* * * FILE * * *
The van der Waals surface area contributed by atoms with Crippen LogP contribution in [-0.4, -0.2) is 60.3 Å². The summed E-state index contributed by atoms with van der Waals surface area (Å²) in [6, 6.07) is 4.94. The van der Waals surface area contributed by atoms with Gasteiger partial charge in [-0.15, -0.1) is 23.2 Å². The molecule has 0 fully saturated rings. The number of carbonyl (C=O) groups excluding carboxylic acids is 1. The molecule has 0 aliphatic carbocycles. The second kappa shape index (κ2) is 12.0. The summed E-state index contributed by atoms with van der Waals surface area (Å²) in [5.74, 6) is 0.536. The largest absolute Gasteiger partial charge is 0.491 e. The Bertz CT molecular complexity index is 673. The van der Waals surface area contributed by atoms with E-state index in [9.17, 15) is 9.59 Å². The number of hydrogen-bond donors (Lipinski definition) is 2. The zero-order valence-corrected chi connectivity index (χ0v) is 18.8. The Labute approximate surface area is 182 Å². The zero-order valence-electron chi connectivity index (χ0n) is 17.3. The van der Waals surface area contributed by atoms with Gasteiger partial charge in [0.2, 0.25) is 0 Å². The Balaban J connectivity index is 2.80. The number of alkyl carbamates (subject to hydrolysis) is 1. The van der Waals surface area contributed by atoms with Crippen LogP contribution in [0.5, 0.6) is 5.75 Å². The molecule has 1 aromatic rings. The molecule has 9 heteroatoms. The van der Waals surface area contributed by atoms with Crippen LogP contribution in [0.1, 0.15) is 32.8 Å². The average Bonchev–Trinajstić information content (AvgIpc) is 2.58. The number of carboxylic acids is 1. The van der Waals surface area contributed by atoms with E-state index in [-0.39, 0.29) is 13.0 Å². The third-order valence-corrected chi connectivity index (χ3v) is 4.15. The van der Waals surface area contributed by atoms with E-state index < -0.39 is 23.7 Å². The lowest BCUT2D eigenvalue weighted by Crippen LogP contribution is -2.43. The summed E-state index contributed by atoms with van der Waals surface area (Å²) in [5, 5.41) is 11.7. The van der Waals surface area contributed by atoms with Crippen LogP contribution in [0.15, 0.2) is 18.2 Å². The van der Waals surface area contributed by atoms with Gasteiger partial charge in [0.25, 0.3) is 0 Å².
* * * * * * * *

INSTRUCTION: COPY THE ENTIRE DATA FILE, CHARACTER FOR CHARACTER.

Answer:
The van der Waals surface area contributed by atoms with Crippen LogP contribution in [-0.4, -0.2) is 60.3 Å². The summed E-state index contributed by atoms with van der Waals surface area (Å²) in [6, 6.07) is 4.94. The van der Waals surface area contributed by atoms with Gasteiger partial charge in [-0.15, -0.1) is 23.2 Å². The molecule has 0 fully saturated rings. The number of carbonyl (C=O) groups excluding carboxylic acids is 1. The molecule has 0 aliphatic carbocycles. The second kappa shape index (κ2) is 12.0. The summed E-state index contributed by atoms with van der Waals surface area (Å²) in [5.74, 6) is 0.536. The largest absolute Gasteiger partial charge is 0.491 e. The Bertz CT molecular complexity index is 673. The van der Waals surface area contributed by atoms with E-state index in [9.17, 15) is 9.59 Å². The number of hydrogen-bond donors (Lipinski definition) is 2. The zero-order valence-corrected chi connectivity index (χ0v) is 18.8. The Labute approximate surface area is 182 Å². The zero-order valence-electron chi connectivity index (χ0n) is 17.3. The van der Waals surface area contributed by atoms with Gasteiger partial charge in [0.2, 0.25) is 0 Å². The Balaban J connectivity index is 2.80. The number of alkyl carbamates (subject to hydrolysis) is 1. The van der Waals surface area contributed by atoms with Crippen LogP contribution in [0.5, 0.6) is 5.75 Å². The molecule has 1 aromatic rings. The molecule has 9 heteroatoms. The van der Waals surface area contributed by atoms with Crippen LogP contribution in [0.1, 0.15) is 32.8 Å². The average Bonchev–Trinajstić information content (AvgIpc) is 2.58. The number of carboxylic acids is 1. The van der Waals surface area contributed by atoms with E-state index in [-0.39, 0.29) is 13.0 Å². The third-order valence-corrected chi connectivity index (χ3v) is 4.15. The van der Waals surface area contributed by atoms with E-state index < -0.39 is 23.7 Å². The lowest BCUT2D eigenvalue weighted by Crippen LogP contribution is -2.43. The summed E-state index contributed by atoms with van der Waals surface area (Å²) in [5, 5.41) is 11.7. The van der Waals surface area contributed by atoms with Crippen LogP contribution in [0.15, 0.2) is 18.2 Å². The van der Waals surface area contributed by atoms with Gasteiger partial charge in [0.25, 0.3) is 0 Å².